The best jazz biographies & autobiographies

Donald Clarke Author Of Wishing on the Moon: The Life and Times of Billie Holiday
By Donald Clarke

The Books I Picked & Why

Good Vibes: A Life in Jazz

By Terry Gibbs, Cary Ginell

Good Vibes: A Life in Jazz

Why this book?

Terry Gibbs played vibes (vibraphone) with several of the most famous big bands during the Swing Era, than formed his own small groups, then led big bands himself starting in 1956. Steeped in Swing, he also held his own with the modernists. Perhaps his most amazing accomplishment was putting together his Dream Band, which recorded at least 68 selections, arranged by all the best arrangers in the business, in four different clubs in Hollywood, mostly in 1959. It was a 'dream band' because although the big band era was over, all the best musicians on the West Coast wanted to play in this one because the music was so much fun. Gibbs was in his 90s when his book came out; he knew how lucky he had been, and his book is full of joy and love.


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Life In E-Flat: The Autobiography of Phil Woods

By Phil Woods, Ted Panken

Life In E-Flat: The Autobiography of Phil Woods

Why this book?

Phil Woods left these acerbic notes behind when he died, his personality in every word, hard on himself as on anybody, also sometimes very funny. He was known for having married Charlie Parker's widow after Parker died, and for possessing Parker's alto sax, but Woods was such a master of the instrument that he became almost as influential as Parker. At a Billy Joel recording session in 1977, he casually tossed off a solo on "Just The Way You Are" that made the record a hit. He also recorded with Steely Dan and Paul Simon, toured the world with Quincy Jones, Russia with Benny Goodman, toured with his European Rhythm Machine, then with his own quintet for 20 years. The book has an elegiac tone because the incredibly rich mainstream jazz scene in New York that Woods had known in the 1950s-60s was gone forever.


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Wail: The Life of Bud Powell

By Peter Pullman

Wail: The Life of Bud Powell

Why this book?

By the time he became a producer of reissues for Verve Records, Pullman had been immersed in Bud Powell's life and recordings for decades, and produced the best life we have of one of the most important and prodigiously talented pianists who ever lived, and who was one of the inventors of modern jazz. Powell led a chaotic life, complicated by what we would now call a bipolar personality as well as addictions and mistreatment by the law, but Pullman captures it almost day by day, including the club gigs and recording sessions, without ever bogging down in pathos.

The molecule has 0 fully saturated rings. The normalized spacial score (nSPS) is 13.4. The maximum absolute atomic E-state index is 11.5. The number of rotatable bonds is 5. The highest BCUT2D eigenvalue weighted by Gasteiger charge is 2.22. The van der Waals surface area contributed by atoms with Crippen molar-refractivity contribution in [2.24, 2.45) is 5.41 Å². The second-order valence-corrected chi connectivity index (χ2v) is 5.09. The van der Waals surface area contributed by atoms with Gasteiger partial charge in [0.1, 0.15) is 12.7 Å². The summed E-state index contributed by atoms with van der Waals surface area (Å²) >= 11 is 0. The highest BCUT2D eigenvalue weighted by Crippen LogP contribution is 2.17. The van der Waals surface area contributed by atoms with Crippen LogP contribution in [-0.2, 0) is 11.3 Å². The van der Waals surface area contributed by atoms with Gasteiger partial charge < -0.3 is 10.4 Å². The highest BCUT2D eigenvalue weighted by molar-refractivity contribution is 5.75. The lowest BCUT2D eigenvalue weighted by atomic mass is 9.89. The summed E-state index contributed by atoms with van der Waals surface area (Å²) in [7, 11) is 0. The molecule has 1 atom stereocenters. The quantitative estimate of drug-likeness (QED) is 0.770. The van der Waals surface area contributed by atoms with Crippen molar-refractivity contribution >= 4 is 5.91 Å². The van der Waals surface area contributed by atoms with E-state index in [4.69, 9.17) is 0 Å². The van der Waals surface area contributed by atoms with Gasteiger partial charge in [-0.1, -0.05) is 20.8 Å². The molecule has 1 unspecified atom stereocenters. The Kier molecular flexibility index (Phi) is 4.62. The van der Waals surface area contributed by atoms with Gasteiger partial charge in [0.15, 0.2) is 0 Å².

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Hear Me Talkin' to Ya

By Nat Shapiro, Nat Hentoff

Hear Me Talkin' to Ya

Why this book?

This classic, first published in 1955, collects the memories and anecdotes of a hundred or so members of the jazz world, talking about themselves and each other, and how they admired and learned from each other. The material was culled from over 20 book publishers, magazines, and record companies in the USA and Europe (where jazz was taken seriously from the beginning), starting with New Orleans and coming all the way up to bebop. One of the best bits, from trumpeter Jimmy McPartland about Bix Beiderbecke: "People used to ask Bix to play a chorus just as he had recorded it. He couldn't do it. 'It's impossible...I don't feel the same way twice. That's one of the things I like about jazz, kid, I don't know what's going to happen next. Do you?'"


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Black and Blue: The Life and Lyrics of Andy Razaf

By Barry Singer

Black and Blue: The Life and Lyrics of Andy Razaf

Why this book?

Back when jazz was popular and popular music was jazz, Andy Razaf was born in Washington DC, a member of the royal family of Madagascar: one source says his name was Andriamanantena Paul Rezafinkarefo, his father a nephew of Queen Ranavalona III. Andy became one of the most successful lyricists of his era. By the time he and Fats Waller co-wrote the black broadway show Hot Chocolates in 1929, Louis Armstrong singing "Ain't Misbehavin'" from the pit, he was at the top of his game. He and Waller wrote "Honeysuckle Rose", "Keepin' Out Of Mischief Now", "Blue, Turning Grey Over You", "The Joint Is Jumpin'", and more; in the early years, they would sell their lead sheets to as many publishers as they could, knowing that the publishers were cheats too. But Razaf also wrote with Eubie Blake ("You're Lucky To Me", "Memories Of You"), James P. Johnson ("A Porter's Love Song To A Chambermaid"), and many others, about 800 songs altogether, some of them still sung around the world. A gentleman to the end, he never had the personal fame he deserved. The book would be worth reading just for the examination of the craft of songwriting.


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